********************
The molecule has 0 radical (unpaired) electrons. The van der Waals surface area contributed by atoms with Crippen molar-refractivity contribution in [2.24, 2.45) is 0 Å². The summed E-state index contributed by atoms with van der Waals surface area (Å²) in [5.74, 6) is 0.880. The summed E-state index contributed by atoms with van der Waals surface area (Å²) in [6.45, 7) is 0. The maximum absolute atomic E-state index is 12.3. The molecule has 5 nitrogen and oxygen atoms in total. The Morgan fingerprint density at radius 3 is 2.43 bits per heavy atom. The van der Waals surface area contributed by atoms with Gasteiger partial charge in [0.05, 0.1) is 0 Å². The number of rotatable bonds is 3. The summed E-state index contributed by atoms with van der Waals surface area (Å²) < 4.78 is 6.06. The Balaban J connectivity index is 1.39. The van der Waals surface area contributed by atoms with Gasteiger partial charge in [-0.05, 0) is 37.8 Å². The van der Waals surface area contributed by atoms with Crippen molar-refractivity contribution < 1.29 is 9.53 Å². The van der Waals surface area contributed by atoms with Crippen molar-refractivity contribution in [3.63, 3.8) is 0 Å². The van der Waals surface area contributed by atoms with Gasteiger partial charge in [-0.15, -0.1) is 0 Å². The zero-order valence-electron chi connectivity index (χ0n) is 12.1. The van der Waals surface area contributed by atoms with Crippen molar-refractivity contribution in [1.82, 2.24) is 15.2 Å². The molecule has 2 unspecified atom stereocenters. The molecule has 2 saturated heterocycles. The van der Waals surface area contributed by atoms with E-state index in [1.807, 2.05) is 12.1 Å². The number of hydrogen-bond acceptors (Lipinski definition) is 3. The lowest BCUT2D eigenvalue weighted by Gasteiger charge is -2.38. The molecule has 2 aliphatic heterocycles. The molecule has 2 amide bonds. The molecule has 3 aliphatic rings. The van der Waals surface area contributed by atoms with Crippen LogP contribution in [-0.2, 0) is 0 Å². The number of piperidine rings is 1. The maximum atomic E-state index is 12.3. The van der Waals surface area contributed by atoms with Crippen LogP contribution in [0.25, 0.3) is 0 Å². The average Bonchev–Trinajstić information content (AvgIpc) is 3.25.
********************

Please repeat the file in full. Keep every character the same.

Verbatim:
The molecule has 0 radical (unpaired) electrons. The van der Waals surface area contributed by atoms with Crippen molar-refractivity contribution in [2.24, 2.45) is 0 Å². The summed E-state index contributed by atoms with van der Waals surface area (Å²) in [5.74, 6) is 0.880. The summed E-state index contributed by atoms with van der Waals surface area (Å²) in [6.45, 7) is 0. The maximum absolute atomic E-state index is 12.3. The molecule has 5 nitrogen and oxygen atoms in total. The Morgan fingerprint density at radius 3 is 2.43 bits per heavy atom. The van der Waals surface area contributed by atoms with Gasteiger partial charge in [0.05, 0.1) is 0 Å². The number of rotatable bonds is 3. The summed E-state index contributed by atoms with van der Waals surface area (Å²) < 4.78 is 6.06. The Balaban J connectivity index is 1.39. The van der Waals surface area contributed by atoms with Gasteiger partial charge in [-0.05, 0) is 37.8 Å². The van der Waals surface area contributed by atoms with Crippen molar-refractivity contribution < 1.29 is 9.53 Å². The van der Waals surface area contributed by atoms with Crippen molar-refractivity contribution in [3.63, 3.8) is 0 Å². The van der Waals surface area contributed by atoms with Gasteiger partial charge in [-0.15, -0.1) is 0 Å². The zero-order valence-electron chi connectivity index (χ0n) is 12.1. The van der Waals surface area contributed by atoms with Crippen molar-refractivity contribution in [1.82, 2.24) is 15.2 Å². The molecule has 2 unspecified atom stereocenters. The molecule has 2 saturated heterocycles. The van der Waals surface area contributed by atoms with E-state index in [1.807, 2.05) is 12.1 Å². The number of hydrogen-bond acceptors (Lipinski definition) is 3. The lowest BCUT2D eigenvalue weighted by Gasteiger charge is -2.38. The molecule has 2 aliphatic heterocycles. The molecule has 2 amide bonds. The molecule has 3 aliphatic rings. The van der Waals surface area contributed by atoms with Crippen LogP contribution in [-0.2, 0) is 0 Å². The number of piperidine rings is 1. The maximum atomic E-state index is 12.3. The van der Waals surface area contributed by atoms with Crippen LogP contribution in [0.25, 0.3) is 0 Å². The average Bonchev–Trinajstić information content (AvgIpc) is 3.25.